Submitted by Dennis Bushnell on
by Dennis M. Bushnell
The tech-related futures literature primarily concerns specific technologies and their societal impacts. This discussion is an attempt to provide a precis of the major emerging technologies and their impacts upon societal lifestyles and upon the increasing numbers of serious to existential societal issues. The discussion is based upon Bostrom’s Technological Completion Conjecture,1 wherein technologies are carried forward to produce useful capabilities.
The technology changing society the most is information and communications technology, including communications, computing, and now artificial intelligence (AI). This is the enabling technology for the developing tele-everything society, including telecommuting, telework, teletravel, tele-education, telemedicine, telecommerce, tele-socialization, teleshopping, and now, with on-site printing, telemanufacturing. This tele-everything shift is reducing physical presence in favor of ever improving immersive/virtual presence, including multisensory (up to five senses) virtual reality.
These shifts are disrupting and replacing many traditional, pre-IT commercial and industrial activities and altering econometrics. AI is developing rapidly, progressing toward autonomous robotics and systems, and is increasingly capable of ideation, which before now was the avowed unique province of humans. The ongoing development of direct brain communications and brain chips will accelerate the extant human shift to cyborgism, including artificial eyes, hearts, limbs, and organs.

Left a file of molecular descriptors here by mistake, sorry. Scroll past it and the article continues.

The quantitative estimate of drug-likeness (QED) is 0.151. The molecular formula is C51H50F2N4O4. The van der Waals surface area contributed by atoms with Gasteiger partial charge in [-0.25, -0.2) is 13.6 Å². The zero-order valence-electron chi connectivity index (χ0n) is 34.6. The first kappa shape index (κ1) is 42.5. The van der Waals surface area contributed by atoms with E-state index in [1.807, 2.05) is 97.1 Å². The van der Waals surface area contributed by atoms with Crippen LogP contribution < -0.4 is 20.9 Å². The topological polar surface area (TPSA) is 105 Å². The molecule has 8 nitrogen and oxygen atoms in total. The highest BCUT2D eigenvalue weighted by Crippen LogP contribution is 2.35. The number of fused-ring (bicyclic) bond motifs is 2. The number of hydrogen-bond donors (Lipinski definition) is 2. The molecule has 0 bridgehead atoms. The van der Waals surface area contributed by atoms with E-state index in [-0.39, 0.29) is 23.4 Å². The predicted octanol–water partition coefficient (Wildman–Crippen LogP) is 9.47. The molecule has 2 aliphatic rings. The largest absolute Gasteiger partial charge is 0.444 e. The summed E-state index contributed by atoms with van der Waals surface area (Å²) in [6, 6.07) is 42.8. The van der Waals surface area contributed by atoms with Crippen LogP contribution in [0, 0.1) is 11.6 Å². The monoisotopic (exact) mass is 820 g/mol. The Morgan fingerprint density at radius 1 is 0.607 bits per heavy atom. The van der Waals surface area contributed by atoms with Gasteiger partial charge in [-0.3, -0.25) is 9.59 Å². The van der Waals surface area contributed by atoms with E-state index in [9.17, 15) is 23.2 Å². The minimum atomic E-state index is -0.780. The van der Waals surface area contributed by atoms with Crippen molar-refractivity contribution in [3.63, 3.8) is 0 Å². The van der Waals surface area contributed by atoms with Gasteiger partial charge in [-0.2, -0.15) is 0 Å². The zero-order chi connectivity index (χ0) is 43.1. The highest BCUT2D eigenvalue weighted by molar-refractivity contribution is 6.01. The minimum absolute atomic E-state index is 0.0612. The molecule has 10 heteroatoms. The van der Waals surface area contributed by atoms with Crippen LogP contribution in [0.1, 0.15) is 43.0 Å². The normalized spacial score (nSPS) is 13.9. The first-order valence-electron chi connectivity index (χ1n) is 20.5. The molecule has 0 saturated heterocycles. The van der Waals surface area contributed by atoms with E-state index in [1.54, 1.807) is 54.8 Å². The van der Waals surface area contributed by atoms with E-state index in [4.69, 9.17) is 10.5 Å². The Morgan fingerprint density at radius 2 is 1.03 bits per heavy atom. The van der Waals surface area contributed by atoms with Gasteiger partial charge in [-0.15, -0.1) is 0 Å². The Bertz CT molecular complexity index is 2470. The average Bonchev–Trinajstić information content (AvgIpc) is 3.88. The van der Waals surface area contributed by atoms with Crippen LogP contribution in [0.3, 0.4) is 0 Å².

The above, including the IT-related operation of nearly everything, has resulted in a truly existential societal vulnerability due to the utter reliance upon electrons. There are both natural (e.g., solar storms, hurricanes, tornadoes, etc.) and human deployed (e.g., electromagnetic pulse, cyber attack, jamming) approaches to attrite electrons, with possibly dire results. As AI and associated autonomous robotics develop, machines are increasingly replacing humans in the workplace.
A second major technology changing society is power and energy, with massive changes underway that are driven by ever decreasing costs for renewable generation, storage, and concerns about climate change.
Renewables generation and storage are now replacing coal and nuclear due to cost, and, as their costs continue dropping, gas generation as well. Iron-air batteries have a much lower cost and are being deployed for the grid. As a result, storage has dropped 70% in cost over three years.